These requirements only apply if the firearm was seized pursuant to section 933.14(3), Florida Statutes, where no arrest was made and no case has been established in the court system related to the seizure of the firearm.
Florida Statute Section 933.14 Return of property taken under search warrant.—
(3) No pistol or firearm taken by any officer with a search warrant or without a search warrant upon a view by the officer of a breach of the peace shall be returned except pursuant to an order of a trial court judge.Law enforcement agencies often site this provision after they illegal seize a firearm even when no “breach of the peace” occurred.
In many of these cases, the petitioner will hire an attorney. The attorney will contact legal counsel for the law enforcement agency in possession of the firearm(s). If the provisions of Section 933.14 then
the firearm can usually be returned to the owner without a court order.
If Section 933.14 applies, then the petitioner’s attorney and the legal counsel for the agency might agree on a stipulation and proposed order for the court to sign. The proposed order authorizes the release of a firearm and it must be attached to all stipulations presented to the court.
If the legal counsel for the agency and the petitioner’s attorney cannot reach an agreement for the return of the firearm, then the petitioner’s attorney will file a petition that requires a court hearing.
Filing the Petition for Return of a Firearm in Hillsborough County, FL
If the firearm was seized under Section 933.14(3), then the petitioner’s must also attach a copy of the agency report that describes the event(s) that lead to the seizure of the firearm(s).
A copy of the Petition for Return of Firearm and notice of hearing on the petition will be provided to the legal counsel for law enforcement agency in possession of the firearm(s) subject to the petition. One Petition for Return of Firearm(s) may seek the return of multiple firearms.
If a motion seeking return of a firearm is filed in an existing case being prosecuted in either a misdemeanor or felony division, then the motion for the return of the firearm will be considered by the judge in the respective court division.
If no previous case was established, then the administrative order provides:
Any person who seeks the return of a firearm seized by law enforcement under section 933.14(3), Florida Statutes, where no arrest was made and no case has been established in the court system must file a sworn Petition for Return of Firearms. The petition must identify the firearm and should further allege:
- the firearm is the petitioner’s personal property;
- the firearm was not involved in criminal activity;
- the firearm is not being held as evidence by the law enforcement agency;
- the petitioner is not disqualified under any state or federal law from possessing a firearm;
- the petitioner has not been convicted of a misdemeanor crime of domestic violence, or has not had an adjudication of guilt withheld or imposition of sentence suspended on any misdemeanor crime of domestic violence unless 3 years have elapsed since probation or any other conditions set by the court have been fulfilled or expunction has occurred;
- the petitioner has not been adjudicated mentally defective in section 790.065(2)(a)4.a., Florida Statutes, or if petitioner has been adjudicated mentally defective, petitioner has had his or her capacity restored by court order for at least 5 years and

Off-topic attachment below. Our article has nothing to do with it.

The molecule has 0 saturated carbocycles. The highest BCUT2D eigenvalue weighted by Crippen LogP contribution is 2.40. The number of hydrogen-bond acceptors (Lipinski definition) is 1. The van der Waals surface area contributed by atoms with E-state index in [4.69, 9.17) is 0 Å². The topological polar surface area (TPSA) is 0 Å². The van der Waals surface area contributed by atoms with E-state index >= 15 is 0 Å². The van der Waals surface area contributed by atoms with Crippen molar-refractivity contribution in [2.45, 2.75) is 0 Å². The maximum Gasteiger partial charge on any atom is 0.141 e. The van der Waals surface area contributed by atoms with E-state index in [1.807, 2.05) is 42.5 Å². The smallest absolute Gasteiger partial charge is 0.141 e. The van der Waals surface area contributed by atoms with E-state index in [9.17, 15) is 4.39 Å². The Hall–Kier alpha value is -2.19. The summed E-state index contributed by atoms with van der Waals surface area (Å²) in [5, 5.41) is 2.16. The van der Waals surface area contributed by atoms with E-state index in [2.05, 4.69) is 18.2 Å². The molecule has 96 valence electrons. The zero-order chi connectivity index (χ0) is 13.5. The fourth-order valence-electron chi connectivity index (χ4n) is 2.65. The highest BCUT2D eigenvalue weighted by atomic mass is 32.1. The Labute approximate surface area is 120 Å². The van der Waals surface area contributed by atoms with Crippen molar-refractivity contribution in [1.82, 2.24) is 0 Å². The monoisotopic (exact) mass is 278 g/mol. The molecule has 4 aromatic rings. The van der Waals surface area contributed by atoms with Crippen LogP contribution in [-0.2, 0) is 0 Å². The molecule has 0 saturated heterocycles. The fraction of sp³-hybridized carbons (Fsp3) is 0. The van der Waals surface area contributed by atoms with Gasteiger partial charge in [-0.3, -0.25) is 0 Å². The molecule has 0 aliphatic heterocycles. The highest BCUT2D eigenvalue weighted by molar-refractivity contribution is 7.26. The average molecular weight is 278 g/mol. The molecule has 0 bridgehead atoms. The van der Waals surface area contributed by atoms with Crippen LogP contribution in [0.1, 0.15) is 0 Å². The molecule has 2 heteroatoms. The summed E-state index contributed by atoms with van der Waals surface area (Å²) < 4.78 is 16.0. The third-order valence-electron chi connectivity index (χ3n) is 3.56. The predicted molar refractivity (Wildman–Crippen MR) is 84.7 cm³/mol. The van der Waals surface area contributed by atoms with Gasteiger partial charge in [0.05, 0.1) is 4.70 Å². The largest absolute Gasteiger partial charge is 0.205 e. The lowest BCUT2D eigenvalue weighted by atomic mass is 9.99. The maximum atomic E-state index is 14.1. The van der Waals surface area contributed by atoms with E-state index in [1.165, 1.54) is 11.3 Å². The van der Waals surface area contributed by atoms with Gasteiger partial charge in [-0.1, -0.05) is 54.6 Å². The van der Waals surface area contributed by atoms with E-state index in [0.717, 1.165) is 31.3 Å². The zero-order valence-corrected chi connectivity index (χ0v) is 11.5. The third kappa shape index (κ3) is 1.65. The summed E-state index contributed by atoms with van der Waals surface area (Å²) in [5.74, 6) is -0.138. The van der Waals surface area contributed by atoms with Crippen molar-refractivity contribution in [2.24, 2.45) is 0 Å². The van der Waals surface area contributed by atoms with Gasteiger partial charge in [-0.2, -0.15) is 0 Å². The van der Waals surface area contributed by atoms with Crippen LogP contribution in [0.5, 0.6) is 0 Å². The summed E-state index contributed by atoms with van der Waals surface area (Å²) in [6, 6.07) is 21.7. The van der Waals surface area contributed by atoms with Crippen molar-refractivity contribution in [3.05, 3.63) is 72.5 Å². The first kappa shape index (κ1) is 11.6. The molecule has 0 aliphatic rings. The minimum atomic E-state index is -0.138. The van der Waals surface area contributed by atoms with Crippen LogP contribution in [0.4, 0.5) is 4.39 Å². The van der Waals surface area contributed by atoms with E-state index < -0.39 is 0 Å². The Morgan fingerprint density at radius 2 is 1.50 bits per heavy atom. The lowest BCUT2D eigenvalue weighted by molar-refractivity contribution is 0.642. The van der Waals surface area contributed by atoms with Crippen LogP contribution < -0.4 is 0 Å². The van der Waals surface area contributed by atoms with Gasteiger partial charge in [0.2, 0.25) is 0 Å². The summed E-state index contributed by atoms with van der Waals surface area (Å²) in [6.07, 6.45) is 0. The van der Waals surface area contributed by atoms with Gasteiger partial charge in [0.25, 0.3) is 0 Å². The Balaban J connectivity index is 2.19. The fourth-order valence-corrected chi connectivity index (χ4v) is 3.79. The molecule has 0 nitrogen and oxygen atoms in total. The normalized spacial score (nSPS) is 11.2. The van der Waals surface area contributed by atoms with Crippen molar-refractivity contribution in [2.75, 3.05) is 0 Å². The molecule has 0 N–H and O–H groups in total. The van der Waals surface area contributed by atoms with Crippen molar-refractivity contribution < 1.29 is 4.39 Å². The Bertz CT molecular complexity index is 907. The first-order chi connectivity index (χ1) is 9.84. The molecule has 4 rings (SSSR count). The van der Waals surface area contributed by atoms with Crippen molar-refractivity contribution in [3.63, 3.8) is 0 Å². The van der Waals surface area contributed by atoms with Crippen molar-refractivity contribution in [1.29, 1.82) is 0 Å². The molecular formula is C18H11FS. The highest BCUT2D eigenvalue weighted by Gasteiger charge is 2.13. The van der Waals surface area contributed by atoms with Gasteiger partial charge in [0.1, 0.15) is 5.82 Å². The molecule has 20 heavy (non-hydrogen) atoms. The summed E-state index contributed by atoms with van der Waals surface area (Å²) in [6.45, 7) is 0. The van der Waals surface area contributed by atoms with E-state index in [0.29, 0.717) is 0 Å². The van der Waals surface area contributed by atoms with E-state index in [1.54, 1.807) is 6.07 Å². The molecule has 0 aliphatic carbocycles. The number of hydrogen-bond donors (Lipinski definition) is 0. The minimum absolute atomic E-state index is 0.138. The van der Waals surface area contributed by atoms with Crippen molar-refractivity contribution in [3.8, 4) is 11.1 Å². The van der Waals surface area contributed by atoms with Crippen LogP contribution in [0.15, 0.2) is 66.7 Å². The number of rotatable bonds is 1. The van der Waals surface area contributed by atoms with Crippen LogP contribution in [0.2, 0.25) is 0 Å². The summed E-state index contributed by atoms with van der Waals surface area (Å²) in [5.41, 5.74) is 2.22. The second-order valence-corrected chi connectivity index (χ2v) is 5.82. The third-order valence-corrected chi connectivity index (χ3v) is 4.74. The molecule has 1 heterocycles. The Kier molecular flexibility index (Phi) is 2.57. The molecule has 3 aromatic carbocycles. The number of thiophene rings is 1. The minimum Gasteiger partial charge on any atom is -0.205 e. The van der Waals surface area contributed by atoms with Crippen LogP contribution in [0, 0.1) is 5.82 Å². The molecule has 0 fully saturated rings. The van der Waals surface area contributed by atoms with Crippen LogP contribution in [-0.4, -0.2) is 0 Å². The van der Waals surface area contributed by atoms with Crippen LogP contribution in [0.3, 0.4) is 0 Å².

- the petitioner has not been committed to a mental institution as defined in section 790.065(2)(a)4.b., Florida Statutes, or
- if petitioner has been committed to a mental institution, petitioner possesses a certificate from a licensed psychiatrist that he or she has not suffered a mental disability for at least 5 years since the commitment to a mental institution.
Other Types of Motions to Return Property in Criminal CasesWhen an arrest is made or charges are filed, then the trial court's jurisdiction over a criminal proceeding includes the inherent authority over property seized or otherwise obtained in connection with the proceeding and held by the court in custodia legis. See Garmire v. Red Lake, 265 So.2d 2 (Fla.1972); Sawyer v. Gable, 400 So.2d 992 (Fla. 3d DCA 1981); Daniel v. State, 991 So.2d 421 (Fla. 5th DCA 2008).
This authority continues beyond the termination of the prosecution which enabling the court to direct the return of the property to its rightful owner. See Stevens v. State, 929 So.2d 1197, 1198 (Fla. 2d DCA 2006).
A defendant is not required to file a separate suit for replevin or conversion when seeking to recover property seized in connection with his or her case. Instead, the procedure for a defendant to move to have his seized property returned to him is similar to that of a motion for post-conviction relief. Bolden v. State, 875 So.2d 780, 782 (Fla. 2d DCA 2004).
To reclaim seized property, “the defendant must file a facially sufficient motion for the return of property.” Id. If the motion is facially sufficient, the court “may order the State to respond” by refuting the defendant's arguments that the property should be returned. Id.
Once the “trial court has assumed jurisdiction over criminal charges, it is thereafter vested with an inherent power to assist the true owner in the recovery of property held in custodia legis.” Brown v. State, 613 So.2d 569, 570 (Fla. 2d DCA 1993).
The defendant is required to prove the property is exclusively his own, that it was not the fruit of illegal activity, and that it is not being held for evidentiary purposes. Sanchez v. State, 88 So. 3d 389, 391 (Fla. 4th DCA 2012).
Alternatively, the defendant might bring an action for the return of property in civil court in a separate civil action for replevin or conversion. Under section 95.11(3), Florida Statutes, a four year civil statute of limitations for actions to recover personal property may apply to those cases.